MRI Fonts

Fonts, like all of us, have a particular character. Pun intended. Their shapes can suggest a tone of voice, encourage a level of formality or urgency, or trigger associations with other products or brands. Some allow for fast reading on screens, or easier prolonged reading on paper. A brief foray into internet resources regarding font design will take you into a world of nuance and technical detail, for which you might need to learn a host of interesting terms: glyphs; ligatures; kerning; hinting. Fonts can be fascinating and beautiful, and designing them is a creative and highly technical skill. Nevertheless, we can appreciate them in terms of their characteristics and utility, their history and heritage, and their intent in communicating brand philosophies, by comparing different choices made by MRI manufacturers. Let’s look at some examples, using the fonts seen in printed materials by Philips, Siemens, and GE. Continue Reading »

Metal Artefact Reduction

Magnetic resonance imaging relies on a homogenous magnetic field. When we introduce magnetic field variations across the patient with magnetic field gradients, the magnetic field strength relates to position, and is used to encode the MR signal.

But not in the presence of metal.
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Fazed by Phase

The word “phase” has a few uses in MR physics.

Let’s review them.
It can get confusing.

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Use MRI for: Imagining God?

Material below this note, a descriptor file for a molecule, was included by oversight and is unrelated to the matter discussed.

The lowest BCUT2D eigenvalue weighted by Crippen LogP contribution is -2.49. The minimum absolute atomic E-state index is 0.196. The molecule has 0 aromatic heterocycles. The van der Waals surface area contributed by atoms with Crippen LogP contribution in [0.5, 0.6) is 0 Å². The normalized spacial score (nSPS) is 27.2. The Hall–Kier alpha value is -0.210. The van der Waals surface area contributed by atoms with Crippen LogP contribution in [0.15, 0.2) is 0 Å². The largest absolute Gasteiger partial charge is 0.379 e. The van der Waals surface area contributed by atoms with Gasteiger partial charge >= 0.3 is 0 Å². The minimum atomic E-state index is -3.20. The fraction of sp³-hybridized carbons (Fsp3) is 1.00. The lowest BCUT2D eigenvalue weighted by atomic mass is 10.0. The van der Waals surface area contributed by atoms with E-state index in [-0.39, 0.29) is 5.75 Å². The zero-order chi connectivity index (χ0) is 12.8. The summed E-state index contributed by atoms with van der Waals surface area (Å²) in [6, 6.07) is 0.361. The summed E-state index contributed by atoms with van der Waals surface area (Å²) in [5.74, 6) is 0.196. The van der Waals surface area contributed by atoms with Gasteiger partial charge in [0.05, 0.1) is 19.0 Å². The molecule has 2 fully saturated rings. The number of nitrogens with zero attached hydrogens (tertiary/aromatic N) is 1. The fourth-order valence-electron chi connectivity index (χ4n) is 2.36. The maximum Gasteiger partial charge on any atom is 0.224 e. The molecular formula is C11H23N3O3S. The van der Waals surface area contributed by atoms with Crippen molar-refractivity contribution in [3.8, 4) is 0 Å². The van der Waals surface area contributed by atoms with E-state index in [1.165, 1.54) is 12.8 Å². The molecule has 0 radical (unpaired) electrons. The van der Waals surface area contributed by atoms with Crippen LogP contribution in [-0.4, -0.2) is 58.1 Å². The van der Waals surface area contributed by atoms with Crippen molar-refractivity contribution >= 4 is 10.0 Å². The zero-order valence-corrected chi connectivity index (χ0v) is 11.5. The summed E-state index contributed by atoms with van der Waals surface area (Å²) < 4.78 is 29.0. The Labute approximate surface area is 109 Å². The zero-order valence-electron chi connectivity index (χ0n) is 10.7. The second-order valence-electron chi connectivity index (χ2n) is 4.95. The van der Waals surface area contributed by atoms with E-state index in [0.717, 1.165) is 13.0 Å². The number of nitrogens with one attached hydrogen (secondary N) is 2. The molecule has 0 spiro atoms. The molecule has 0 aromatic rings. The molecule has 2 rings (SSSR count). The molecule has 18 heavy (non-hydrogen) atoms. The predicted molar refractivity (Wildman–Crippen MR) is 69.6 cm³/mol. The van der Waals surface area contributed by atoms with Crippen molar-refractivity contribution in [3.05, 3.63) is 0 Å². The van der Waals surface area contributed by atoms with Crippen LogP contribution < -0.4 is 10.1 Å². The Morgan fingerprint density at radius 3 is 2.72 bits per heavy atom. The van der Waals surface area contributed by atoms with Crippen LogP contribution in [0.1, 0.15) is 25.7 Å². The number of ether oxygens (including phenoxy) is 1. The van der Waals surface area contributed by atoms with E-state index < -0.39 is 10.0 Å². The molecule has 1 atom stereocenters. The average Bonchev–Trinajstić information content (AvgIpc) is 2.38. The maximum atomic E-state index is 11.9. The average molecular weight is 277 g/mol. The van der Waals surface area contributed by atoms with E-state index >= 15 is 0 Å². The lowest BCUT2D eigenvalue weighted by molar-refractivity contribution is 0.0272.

A recent fMRI neuroimaging study from the University of Chicago asks a fascinating question:

“Religion appears to serve as a moral compass for the vast majority of people around the world. It informs whether same-sex marriage is love or sin, whether war is an act of security or of terror, and whether abortion rights represent personal liberty or permission to murder. Many religions are centered on a god (or gods) that has beliefs and intentions, with adherents encouraged to follow “God’s will” on everything from martyrdom to career planning to voting. Within these religious systems, how do people know what their god wills?”

Using fMRI, they saw that the same areas of the brain were used to reason about one’s own beliefs and God’s beliefs, but different regions of the brain were used when reasoning about another person’s beliefs. In particular, reasoning about God’s beliefs activated areas associated with self-referential thinking more so than did reasoning about another person’s beliefs.

In other words, if you believe in God, you’re probably subconsiously endowing God with your beliefs (at least on controversial issues*), and not the other way around.

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Use MRI for: Politics

Neuromarketing is the application of neuroimaging methods to product marketing, to more effectively “match products with people”. Companies can incorporate use of fMRI in the design process of a product, as well as in assessing the effectiveness of an advertising campaign.

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